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Are there any 'gotcha' permission issues that newbie sys admins might not take into consideration.

Basically what I am looking for, is experienced linux admins to share some permission 'mishaps' that newbie admins might overlook.

(I am a linux newbie, just read over file ownership and permissions, and what to get some real life stores of when things go wrong')

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Of course there is the obvious point. Setup and test your backup system before you start exploring things you don't know how to reverse. –  Zoredache Dec 13 '09 at 1:37
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3 Answers

Don't use chown -R unless you're really, really sure you know what you're doing.

I was once at a place where the sysadmin (not me, I was a programmer) decided to do a "chown -R" on our source directory tree (this was back in the days of SCCS, so everybody looked at the same directory) and managed to chown the SCCS directories, making it so nobody could check anything out or in.

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It's important to know that if you want people to be able access a directory, the execute bit must be set on all of the parent directories for that particular user. For instance:

user1@host$ mkdir -p one/two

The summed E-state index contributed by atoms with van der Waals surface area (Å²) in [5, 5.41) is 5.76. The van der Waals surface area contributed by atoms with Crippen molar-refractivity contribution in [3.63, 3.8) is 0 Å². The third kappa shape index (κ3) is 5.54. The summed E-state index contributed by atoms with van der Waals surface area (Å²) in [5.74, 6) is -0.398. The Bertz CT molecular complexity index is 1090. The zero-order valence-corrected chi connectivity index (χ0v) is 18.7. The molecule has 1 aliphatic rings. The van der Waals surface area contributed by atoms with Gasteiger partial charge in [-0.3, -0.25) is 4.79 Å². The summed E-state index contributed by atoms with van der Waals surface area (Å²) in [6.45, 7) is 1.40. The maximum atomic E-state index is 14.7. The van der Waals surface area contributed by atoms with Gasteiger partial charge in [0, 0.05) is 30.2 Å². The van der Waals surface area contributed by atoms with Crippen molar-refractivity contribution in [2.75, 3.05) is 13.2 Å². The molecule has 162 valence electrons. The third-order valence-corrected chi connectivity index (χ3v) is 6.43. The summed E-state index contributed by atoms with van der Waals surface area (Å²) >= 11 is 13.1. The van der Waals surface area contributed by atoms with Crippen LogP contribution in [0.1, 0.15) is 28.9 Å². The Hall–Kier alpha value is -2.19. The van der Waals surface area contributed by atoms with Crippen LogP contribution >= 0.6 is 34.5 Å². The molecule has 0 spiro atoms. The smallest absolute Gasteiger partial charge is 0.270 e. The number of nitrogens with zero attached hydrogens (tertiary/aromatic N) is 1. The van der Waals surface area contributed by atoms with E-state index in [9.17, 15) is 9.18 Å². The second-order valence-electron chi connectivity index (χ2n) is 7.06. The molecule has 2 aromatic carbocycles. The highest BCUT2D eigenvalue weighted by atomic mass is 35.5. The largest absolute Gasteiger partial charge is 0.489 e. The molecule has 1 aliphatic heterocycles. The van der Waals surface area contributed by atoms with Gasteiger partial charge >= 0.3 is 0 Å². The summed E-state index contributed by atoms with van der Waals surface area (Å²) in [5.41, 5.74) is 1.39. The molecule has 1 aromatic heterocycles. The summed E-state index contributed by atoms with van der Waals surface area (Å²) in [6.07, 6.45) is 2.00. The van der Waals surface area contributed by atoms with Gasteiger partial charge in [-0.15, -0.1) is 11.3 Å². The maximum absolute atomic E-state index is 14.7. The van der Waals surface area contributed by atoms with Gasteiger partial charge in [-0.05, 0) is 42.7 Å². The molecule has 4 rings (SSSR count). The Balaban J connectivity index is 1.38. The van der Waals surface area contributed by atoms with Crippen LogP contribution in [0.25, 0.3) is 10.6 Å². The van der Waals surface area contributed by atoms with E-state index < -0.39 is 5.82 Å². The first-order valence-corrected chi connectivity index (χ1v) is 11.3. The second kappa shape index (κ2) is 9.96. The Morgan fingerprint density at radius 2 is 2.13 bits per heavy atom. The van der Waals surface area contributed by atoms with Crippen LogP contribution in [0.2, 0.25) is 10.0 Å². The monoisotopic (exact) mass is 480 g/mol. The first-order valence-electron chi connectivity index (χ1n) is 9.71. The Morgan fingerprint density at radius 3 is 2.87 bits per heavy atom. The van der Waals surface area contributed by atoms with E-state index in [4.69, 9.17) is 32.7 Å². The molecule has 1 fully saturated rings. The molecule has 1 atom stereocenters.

user1@host$ echo "hi" > one/two/readme
user1@host$ chmod 700 one
user1@host$ su user2
user2@host$ cd one/two
bash: cd: one/two: Permission denied
user2@host$ ls -al one/two/readme
ls: cannot access one/two/readme: Permission denied
user2@host$  cat one/two/readme
cat: one/two/readme: Permission denied
user2@host$ exit
user1@host$ chmod +x one
user1@host$ su user2
user2@host$ cat one/two/readme
hi

This mostly comes into play in things like web servers, where a user will want to present files to the populace in general (typically in ~/public_html for instance) but wants to keep the parent directory secure. There is no need or reason to set the read bit, unless you want your user to be able to execute a directory listing.

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As a general rule, don't make files or directories world-writable. (temporary directories count as an exception, but be sure to set the "sticky" bit.)

Removing the executable permissions from the dynamic linker (/lib/ld*.so) is a "fun" way to shoot yourself in the foot.

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